Women have always been taught to please men, to “…Make His 4 Sex Wishes Come True…” (Cosmopolitan cover, February 2012). Women have been systematically programmed to “submit to their husbands” (Ephesians 5:22-23). To top it off, there’s the whole cognitive dissonance in the idea that women are not naturally sexual. That they need a man to teach them what to do, to validate them, and dictate their inherent worth based on a sick, free-market economy of who’s worth fucking.
Both men and women want more communication in the bedroom, both before and during casual sex. However, when you peel back the layers of gender inequality and abuse, and situate it in the context of a man buying meal or offering a couch to crash on, when he’s bigger or stronger or more self-assured, when he’s handsy and forceful and suggestive, it’s easier to understand why in many situations, women keep their mouths closed and believe the better option is to just “get it over with”.
This particular comment, by an woman who participated in my survey, describes a hauntingly similar situation to many before them, as if it’s some twisted Groundhog Day where sexual power and agency is drained at the carotid artery of an entire gender. However, it also demonstrates what the power of initiating conversation can do:
The most recent situation was on the first date with a guy I thought I really connected with but in retrospect, I was caught up in those new flirtatious feelings and looked past the earlier warning signs. The night was solely revolved around him and his interests (including watching sports on the pub tv), then when leaving it was obvious I shouldn't drive home and with his persistent encouragement, I finally agreed to stay at his instead. I knew that there was probably an expectation that I'd sleep with him, it's just what tends to happen every time a guy asks if I want to stay the night, whether out of necessity or not and tonight this thought bothered me more then other times. So we got back to his, watched some tv and eventually he moved closer, put a hand on my hip and he kissed me. It wasn't good and I knew the sex wouldn't be either but at this moment I couldn't muster the courage to speak and say no thank you or maybe something of the kind. I know that if he asked or verbally initiated in some way that it would have helped me be able to start a dialogue and let him know how I was really feeling. But at that moment it felt near impossible, even with the voice in my head saying, you can speak up you don't have to be asked. Personally, I worry that if I were to say something earlier on that it would ruin future possibilities with the person or that they may become angry or hostile towards me.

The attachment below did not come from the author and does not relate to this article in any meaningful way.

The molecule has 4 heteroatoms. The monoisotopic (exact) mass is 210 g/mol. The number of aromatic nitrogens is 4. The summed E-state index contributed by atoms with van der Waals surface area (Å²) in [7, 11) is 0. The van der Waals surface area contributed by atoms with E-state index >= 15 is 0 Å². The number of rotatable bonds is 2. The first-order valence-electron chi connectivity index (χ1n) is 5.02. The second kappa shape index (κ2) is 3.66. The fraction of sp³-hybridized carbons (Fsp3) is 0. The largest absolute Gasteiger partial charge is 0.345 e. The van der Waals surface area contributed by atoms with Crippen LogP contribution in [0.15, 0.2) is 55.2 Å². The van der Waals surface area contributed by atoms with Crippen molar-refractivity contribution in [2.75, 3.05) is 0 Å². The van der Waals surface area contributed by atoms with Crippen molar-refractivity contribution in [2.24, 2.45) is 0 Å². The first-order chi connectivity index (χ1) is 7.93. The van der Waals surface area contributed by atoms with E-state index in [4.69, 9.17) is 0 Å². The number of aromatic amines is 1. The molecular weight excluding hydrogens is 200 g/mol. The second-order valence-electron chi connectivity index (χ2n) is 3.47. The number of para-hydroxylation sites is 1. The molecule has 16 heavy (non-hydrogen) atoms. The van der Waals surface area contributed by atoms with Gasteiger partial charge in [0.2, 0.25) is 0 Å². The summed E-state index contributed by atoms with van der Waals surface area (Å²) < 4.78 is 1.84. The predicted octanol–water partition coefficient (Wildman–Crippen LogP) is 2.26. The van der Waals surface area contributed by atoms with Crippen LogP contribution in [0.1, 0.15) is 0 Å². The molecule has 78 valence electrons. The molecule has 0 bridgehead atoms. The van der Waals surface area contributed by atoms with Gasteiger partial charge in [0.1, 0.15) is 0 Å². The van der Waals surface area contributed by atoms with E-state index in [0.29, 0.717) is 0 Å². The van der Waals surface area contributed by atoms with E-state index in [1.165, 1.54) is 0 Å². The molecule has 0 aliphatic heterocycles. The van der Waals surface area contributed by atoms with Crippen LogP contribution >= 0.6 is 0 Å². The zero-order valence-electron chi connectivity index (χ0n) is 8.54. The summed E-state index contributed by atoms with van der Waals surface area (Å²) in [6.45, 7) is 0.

We need more conversations in the bedroom. We need to be more intentional with physical intimacy, so both parties may feel safe to pull out the stop sign at any point in the evening.
Consent is sexy.
Many who don’t participate in casual sex may read this article, and from their throne of higher morality tut-tut at the sexual frivolity of their peers. To read this article and think “this is why casual sex is wrong” would be missing the point entirely. It is not the game that must be questioned, but the players.
After decades of being in the church, I was taught that sex is the most intimate thing you can do with someone. As someone who has experienced rape, and as someone who has also experienced very average casual sex, I have come to learn that sex is not the most intimate thing I can do with someone. Intimacy requires consent. And yes, intimacy can be sex, but it can also be softly stroking the hand of your partner in the cinema or at the bus station. It can be your best friend bringing you in for a hug when you’re upset. It can be a vulnerable conversation over dinner. Casual sex doesn’t have to be emotionally intimate, but in order to achieve physical intimacy, all parties must feel comfortable. All peoples’ pleasure must be considered. Yes, including women.